Winning a hackathon with kepler.gl

On the 23rd and 24th of January, an internal hackathon took place at Intersec. Our team “Laws of the Universe” took part in this hackathon, with the ambition of “testing” kepler.gl, an open-source solution of geodata viz and analysis. More precisely, what we meant by “test” was a twofold objective: See if we could build nice viz based on the type of data commonly processed by our solutions Ideally, integrate them directly in our products, to demonstrate the feasibility of an industrialized solution based on this technology To be honest, before the hackathon, our knowledge of kepler.

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Hackathon 0x09 – Monitoring with Prometheus/Grafana

Objective In our products, we use a home-made technology called QRRD (for Quick Round Robin Database) to store monitoring metrics (system CPU/memory monitoring, incoming event flows, …). QRRD (which is written in C) was actively developed between 2009 and 2013, but we have not been investing in it since, so it has not evolved anymore. And even if this is a really great technology (especially in terms of scaling and performances), it has the following drawbacks:

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Introducing auto-formatting in an existing codebase

At Intersec, we aim at maintaining a consistent style throughout all the code, depending on the programming language. For example, the C codebase is the most consistent, with our coding rules being enforced on code review. This enforcement, however, can lead to significant time loss and frustrations when patches must be repushed to be adapted to specific rules. In the past, there has been several attempts at configuring auto-formatting tools. They were never fully satisfactory because several of our coding rules did not fit into the limited configuration options of these tools.

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Hackathon 0x09 – lib-common benchmarks

The goal was to develop benchmarks on a few of our core technologies in lib-common, in order to: Be able to compare the performances of our custom implementations with standard implementations. Be able to add automated tests on performance (e.g. adding non-regression tests to ensure that changes which seem to be harmless do not worsen performance). Benchmark library The first step was to develop a benchmark library; the success criteria we established were the following (compared to the already existing benchmarks in our code base):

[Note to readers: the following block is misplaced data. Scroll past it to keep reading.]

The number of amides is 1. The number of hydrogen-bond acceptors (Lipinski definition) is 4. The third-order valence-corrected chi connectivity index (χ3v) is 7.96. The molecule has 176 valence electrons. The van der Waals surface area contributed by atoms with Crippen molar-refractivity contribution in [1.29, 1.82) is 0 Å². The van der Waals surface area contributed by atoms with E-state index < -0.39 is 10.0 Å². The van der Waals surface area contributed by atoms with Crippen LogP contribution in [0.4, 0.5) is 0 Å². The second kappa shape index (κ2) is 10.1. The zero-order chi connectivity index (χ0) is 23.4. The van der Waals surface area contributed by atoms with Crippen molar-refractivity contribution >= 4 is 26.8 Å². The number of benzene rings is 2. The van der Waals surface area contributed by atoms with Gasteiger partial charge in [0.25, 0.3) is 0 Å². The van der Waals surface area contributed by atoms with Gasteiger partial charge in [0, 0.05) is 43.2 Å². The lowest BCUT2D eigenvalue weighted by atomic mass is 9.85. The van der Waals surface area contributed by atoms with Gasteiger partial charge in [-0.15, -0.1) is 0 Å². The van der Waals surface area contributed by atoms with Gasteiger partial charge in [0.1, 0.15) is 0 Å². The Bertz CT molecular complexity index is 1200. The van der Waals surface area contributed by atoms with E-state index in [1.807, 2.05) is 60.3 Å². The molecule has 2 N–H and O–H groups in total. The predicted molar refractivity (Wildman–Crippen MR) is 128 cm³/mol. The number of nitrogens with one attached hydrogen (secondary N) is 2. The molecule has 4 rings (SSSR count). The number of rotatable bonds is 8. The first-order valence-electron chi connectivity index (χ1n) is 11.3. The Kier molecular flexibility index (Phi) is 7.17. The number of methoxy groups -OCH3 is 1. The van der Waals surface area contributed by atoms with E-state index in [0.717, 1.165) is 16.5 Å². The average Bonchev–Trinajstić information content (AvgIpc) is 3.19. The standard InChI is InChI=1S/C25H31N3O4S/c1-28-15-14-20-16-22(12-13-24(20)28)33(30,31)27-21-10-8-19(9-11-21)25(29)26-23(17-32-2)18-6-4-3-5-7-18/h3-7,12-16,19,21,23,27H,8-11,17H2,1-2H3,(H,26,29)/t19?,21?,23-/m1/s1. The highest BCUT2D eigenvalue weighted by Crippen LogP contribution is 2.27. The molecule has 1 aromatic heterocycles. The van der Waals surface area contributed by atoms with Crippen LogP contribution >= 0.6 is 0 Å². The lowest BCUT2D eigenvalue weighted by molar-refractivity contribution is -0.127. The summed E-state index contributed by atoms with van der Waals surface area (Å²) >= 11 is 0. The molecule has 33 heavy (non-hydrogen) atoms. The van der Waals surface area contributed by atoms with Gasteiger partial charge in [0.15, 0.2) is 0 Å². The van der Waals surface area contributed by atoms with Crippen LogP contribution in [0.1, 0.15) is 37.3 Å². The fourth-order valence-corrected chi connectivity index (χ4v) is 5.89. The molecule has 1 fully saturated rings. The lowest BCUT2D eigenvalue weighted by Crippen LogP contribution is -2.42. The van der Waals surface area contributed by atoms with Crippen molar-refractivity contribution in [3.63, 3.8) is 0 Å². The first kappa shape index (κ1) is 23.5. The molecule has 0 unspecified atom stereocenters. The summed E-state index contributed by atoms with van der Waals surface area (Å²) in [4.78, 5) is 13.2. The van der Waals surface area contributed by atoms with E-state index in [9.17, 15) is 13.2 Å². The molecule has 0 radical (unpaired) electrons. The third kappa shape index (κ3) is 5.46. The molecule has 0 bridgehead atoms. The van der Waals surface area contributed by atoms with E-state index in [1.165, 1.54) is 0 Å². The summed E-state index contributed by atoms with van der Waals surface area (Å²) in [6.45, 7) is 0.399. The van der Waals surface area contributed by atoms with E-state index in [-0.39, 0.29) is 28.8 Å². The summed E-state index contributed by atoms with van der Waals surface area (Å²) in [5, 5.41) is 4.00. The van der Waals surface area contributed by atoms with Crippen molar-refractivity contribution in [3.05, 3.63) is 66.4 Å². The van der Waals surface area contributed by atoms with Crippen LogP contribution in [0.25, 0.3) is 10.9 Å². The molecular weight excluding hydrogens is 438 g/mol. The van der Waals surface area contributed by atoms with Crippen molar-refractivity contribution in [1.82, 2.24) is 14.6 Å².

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Hackathon 0x09 – eBPF

At Intersec, we love new technologies that can improve our working tasks, our code, and because it is fun! During Hackathon 0x09, I tested the possibility to use BPF for tracing and debugging our C codebase. What is BPF? In the beginning, BPF was a technology used for packet filtering 1. For example, when using the command tcpdump -i lo arp, BPF is used to filter ARP packets on the loopback interface.

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Hackathon – 5 years later

During summer 2014 we organized our first hackathon. The rules are simple and are still up to date: The subjects are suggested by anyone in the company and there is no defined framework nor limit on what they can be although they often fall in the same categories, I’ll come back to that. Anyone can show interest in any of the proposed subjects and then work on it. In practice though, participants are mostly people from technical teams.

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Improved debugging with rr

Introduction To investigate a bug, people will often resort to two methods once the bug has been reproduced: Add traces in the code. Use a debugger to instrument the execution of the bug. The second solution is much more powerful but also quite limited in the types of bug it can handle: If the instrumentation of the execution goes too far, it is impossible to go in reverse.

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Intersec Object Packer Part 1 : the basics

This post is an introduction to a useful tool here at Intersec, a tool that we call IOP: the Intersec Object Packer. IOP is our take on the IDL approach. It is a method to serialize structured data to use in our communication protocols or data storage technologies. It is used to transmit data over the network in a safe manner, to exchange data between different programming languages or to provide a generic interface to store (and load) C data on disk.

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Middleware (or how do our processes speak to one-another)

About multi-process programming In modern software engineering, you quickly reach the point where one process cannot handle all the tasks by itself. For performance, maintainability or reliability reasons you do have to write multi-process programs. One can also reach the point where he wants its softwares to speak to each-other. This situation raises the question: how will my processes “talk” to each other? If you already have written such programs in C, you are probably familiar with the network sockets concept.

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C Modules

We do write complex software, and like everyone doing so, we need a way to structure our source code. Our choice was to go modular. A module is a singleton that defines a feature or a set of related feature and exposes some APIs in order for other modules to access these features. Everything else, including the details of the implementation, is private. Examples of modules are the RPC layer, the threading library, the query engine of a database, the authentication engine, … Then, we can compose the various daemons of our application by including the corresponding modules and their dependencies.

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